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BACK SAFETY and LIFTING PowerPoint Presentation
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BACK SAFETY and LIFTING

BACK SAFETY and LIFTING

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BACK SAFETY and LIFTING

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  1. THE FORCE IS AGAINST YOU… BACK SAFETYand LIFTING

  2. BACK INJURIES • More than 1 million workers suffer back injuries each year, accounting for 1/5 of all workplace injuries or illnesses. • Add to that the employees’ pain and suffering. • They are exceedingly painful, difficult to heal, and have an effect on everything you do. After suffering one back injury, you are much more likely to experience another one later on.

  3. BACK INJURIES….. • It is important to learn how to avoid injuring or re-injuring your back. • You might be able to save yourself a lot of pain and a lifetime of back problems. Do yourself a big favor by learning proper lifting techniques and the basics of back safety.

  4. Why do they occur? • The spine’s vertebrae are held together by ligaments. • Muscles are attached to the vertebrae by bands of tissue called tendons. • Between each vertebra is a cushion known as a disc. • Openings in each vertebra line up to form a long, hollow canal. • The spinal cord runs through this canal from the base of the brain. • Nerves from the spinal cord branch out and leave the spine through the spaces between the vertebra.

  5. Why do they occur? • The lower part of the back holds most of the body’s weight. • Every time you bend over, lift a heavy object, or sit leaning forward, you put stress on your spine. • Over time, the discs between your vertebrae can start to wear out and become damaged. • Every time you bend or lean over to pick something up, you put tremendous pressure on your lower back.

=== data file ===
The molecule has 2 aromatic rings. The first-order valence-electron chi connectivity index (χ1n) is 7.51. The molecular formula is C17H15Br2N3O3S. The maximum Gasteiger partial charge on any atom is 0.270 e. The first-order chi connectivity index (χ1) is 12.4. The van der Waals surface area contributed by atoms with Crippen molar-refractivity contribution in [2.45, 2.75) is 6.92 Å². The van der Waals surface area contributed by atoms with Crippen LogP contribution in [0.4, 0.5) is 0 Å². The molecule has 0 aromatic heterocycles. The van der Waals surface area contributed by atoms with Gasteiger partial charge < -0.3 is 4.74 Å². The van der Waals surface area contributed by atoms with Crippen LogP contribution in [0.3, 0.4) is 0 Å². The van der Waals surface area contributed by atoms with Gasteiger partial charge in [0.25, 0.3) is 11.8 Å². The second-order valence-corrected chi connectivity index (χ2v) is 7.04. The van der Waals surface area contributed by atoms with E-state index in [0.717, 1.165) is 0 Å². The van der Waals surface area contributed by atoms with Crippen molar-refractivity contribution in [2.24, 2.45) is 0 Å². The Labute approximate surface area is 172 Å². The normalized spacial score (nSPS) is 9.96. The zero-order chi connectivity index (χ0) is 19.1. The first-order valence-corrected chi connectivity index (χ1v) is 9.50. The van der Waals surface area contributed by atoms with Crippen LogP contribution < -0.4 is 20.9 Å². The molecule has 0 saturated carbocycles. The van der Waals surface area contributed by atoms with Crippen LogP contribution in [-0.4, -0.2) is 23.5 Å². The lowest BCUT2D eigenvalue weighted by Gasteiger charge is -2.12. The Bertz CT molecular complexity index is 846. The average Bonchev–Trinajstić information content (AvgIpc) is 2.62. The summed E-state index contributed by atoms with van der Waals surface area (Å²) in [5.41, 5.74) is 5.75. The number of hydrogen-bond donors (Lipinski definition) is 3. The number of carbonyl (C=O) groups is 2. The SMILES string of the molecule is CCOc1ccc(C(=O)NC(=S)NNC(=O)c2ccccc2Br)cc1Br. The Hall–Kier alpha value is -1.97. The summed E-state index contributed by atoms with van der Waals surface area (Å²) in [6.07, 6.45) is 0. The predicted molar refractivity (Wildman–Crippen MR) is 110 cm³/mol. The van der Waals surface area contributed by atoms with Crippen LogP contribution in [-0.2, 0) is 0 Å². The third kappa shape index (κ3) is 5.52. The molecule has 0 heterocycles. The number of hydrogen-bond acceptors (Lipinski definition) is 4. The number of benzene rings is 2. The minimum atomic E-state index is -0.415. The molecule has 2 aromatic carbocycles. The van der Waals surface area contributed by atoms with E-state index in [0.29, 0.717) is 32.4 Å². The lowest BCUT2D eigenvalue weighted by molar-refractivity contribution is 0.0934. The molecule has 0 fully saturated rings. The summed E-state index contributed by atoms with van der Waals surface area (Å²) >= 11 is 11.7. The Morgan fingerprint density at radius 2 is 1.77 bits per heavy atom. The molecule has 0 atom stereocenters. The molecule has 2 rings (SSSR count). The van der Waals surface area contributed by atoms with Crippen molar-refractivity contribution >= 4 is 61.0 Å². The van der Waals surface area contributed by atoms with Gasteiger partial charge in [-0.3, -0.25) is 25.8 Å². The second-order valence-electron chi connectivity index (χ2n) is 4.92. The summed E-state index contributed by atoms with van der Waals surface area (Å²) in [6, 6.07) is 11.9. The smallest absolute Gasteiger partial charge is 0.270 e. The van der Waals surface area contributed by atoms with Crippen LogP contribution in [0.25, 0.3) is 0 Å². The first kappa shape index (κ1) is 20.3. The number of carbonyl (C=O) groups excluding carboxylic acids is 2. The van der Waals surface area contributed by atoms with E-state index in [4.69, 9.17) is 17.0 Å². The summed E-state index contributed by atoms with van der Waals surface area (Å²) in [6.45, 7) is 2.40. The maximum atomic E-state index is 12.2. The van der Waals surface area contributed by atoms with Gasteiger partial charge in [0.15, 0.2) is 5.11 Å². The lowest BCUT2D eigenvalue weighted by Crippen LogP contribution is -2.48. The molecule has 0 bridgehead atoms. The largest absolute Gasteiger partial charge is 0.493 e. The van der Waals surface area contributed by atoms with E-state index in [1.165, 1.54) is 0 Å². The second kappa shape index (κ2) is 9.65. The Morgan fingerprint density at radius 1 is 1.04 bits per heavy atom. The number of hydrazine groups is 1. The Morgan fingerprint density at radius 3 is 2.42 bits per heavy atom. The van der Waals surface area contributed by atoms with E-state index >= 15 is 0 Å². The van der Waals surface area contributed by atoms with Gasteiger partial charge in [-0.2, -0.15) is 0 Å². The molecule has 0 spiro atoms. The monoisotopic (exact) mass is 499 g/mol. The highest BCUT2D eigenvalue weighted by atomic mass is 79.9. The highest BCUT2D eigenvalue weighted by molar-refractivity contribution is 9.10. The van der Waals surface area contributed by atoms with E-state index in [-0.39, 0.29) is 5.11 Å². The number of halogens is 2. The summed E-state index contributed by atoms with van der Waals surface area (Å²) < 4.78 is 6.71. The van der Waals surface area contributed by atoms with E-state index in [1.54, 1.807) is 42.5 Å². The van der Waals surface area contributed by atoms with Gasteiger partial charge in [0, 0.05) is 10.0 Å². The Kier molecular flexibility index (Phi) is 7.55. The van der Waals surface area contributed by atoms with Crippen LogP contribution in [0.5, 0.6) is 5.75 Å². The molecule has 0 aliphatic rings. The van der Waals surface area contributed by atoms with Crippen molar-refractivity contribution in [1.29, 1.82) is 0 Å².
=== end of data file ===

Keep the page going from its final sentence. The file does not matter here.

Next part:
6. The Forces Involved • The amount of force you place on your back in lifting may surprise you! • Think of your back as a lever, with the fulcrum in the center, it only takes ten pounds of pressure to lift a ten pound object. 10 lbs 10 lbs

  7. The Forces Involved • If you shift the fulcrum to one side, it takes much more force to lift the same object. • Your waist acts like the fulcrum in a lever system, on a 10:1 ratio. • Lifting a ten pound object puts 100 pounds of pressure on your lower back. 100 lbs 10 lbs

  8. The Forces Involved 1150 lbs • When you add in the 105 pounds of the average human upper torso, you see that lifting a ten pound object actually puts 1,150 pounds of pressure on the lower back. 105 lbs 10 lbs

  9. The Forces Involved 1400 lbs • If you were 25 pounds overweight, it would add an additional 250 pounds of pressure on your back every time you bend over. 130 lbs 10 lbs

  10. Back Safety & Lifting • CAUSES OF BACK INJURIES

  11. Back Injury Prevention * SAFE LIFTING ZONE

  12. Back Safety & Lifting • Reducing exposure to known risk factors • Repetition • Awkward Position • Force • Object weight • Load Distribution • Object friction • Duration

  13. Back Safety & Lifting

  14. Back Injury Prevention

  15. 4 PRINCIPLES PRINCIPLES OFSAFE HANDLING

  16. 1) ASSESS • Assess the task: • Posture • Pacing, rate of work, breaks • Requirements for team handling • Assess Your Own Capabilities: • Strength, height, etc. • Health problems • Gender, age, fitness000 • Assess the Load: • Weight, shape, size • Handles, packaging • Stability • Contents: hot, cold, hazardous • Assess the environment: • Space constraints • Flooring condition, levels • Temperature, humidity, ventilation • Tidiness, general housekeeping